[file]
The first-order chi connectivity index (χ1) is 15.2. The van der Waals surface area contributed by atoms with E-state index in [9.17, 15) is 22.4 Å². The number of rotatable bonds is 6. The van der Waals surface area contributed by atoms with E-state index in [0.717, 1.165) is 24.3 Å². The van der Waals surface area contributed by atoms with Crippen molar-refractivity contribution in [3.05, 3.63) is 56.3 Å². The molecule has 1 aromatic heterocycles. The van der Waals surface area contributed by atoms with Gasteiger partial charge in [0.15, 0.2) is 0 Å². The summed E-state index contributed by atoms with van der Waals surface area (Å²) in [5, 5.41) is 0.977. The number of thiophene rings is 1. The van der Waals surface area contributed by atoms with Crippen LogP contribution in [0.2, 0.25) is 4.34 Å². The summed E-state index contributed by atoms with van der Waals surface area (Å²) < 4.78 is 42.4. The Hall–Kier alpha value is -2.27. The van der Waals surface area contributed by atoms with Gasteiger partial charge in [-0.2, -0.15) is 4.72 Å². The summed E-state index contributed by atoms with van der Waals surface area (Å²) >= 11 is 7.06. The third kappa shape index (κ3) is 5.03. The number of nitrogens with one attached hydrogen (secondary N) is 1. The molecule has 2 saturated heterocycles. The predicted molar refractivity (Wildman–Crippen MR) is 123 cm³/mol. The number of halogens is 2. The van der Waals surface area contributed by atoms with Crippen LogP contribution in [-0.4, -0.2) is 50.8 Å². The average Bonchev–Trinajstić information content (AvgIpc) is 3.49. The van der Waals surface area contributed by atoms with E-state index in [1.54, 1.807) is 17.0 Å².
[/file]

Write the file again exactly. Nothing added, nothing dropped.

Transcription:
The first-order chi connectivity index (χ1) is 15.2. The van der Waals surface area contributed by atoms with E-state index in [9.17, 15) is 22.4 Å². The number of rotatable bonds is 6. The van der Waals surface area contributed by atoms with E-state index in [0.717, 1.165) is 24.3 Å². The van der Waals surface area contributed by atoms with Crippen molar-refractivity contribution in [3.05, 3.63) is 56.3 Å². The molecule has 1 aromatic heterocycles. The van der Waals surface area contributed by atoms with Gasteiger partial charge in [0.15, 0.2) is 0 Å². The summed E-state index contributed by atoms with van der Waals surface area (Å²) in [5, 5.41) is 0.977. The number of thiophene rings is 1. The van der Waals surface area contributed by atoms with Crippen LogP contribution in [0.2, 0.25) is 4.34 Å². The summed E-state index contributed by atoms with van der Waals surface area (Å²) < 4.78 is 42.4. The Hall–Kier alpha value is -2.27. The van der Waals surface area contributed by atoms with Gasteiger partial charge in [-0.2, -0.15) is 4.72 Å². The summed E-state index contributed by atoms with van der Waals surface area (Å²) >= 11 is 7.06. The third kappa shape index (κ3) is 5.03. The number of nitrogens with one attached hydrogen (secondary N) is 1. The molecule has 2 saturated heterocycles. The predicted molar refractivity (Wildman–Crippen MR) is 123 cm³/mol. The number of halogens is 2. The van der Waals surface area contributed by atoms with Crippen LogP contribution in [-0.4, -0.2) is 50.8 Å². The average Bonchev–Trinajstić information content (AvgIpc) is 3.49. The van der Waals surface area contributed by atoms with E-state index in [1.54, 1.807) is 17.0 Å².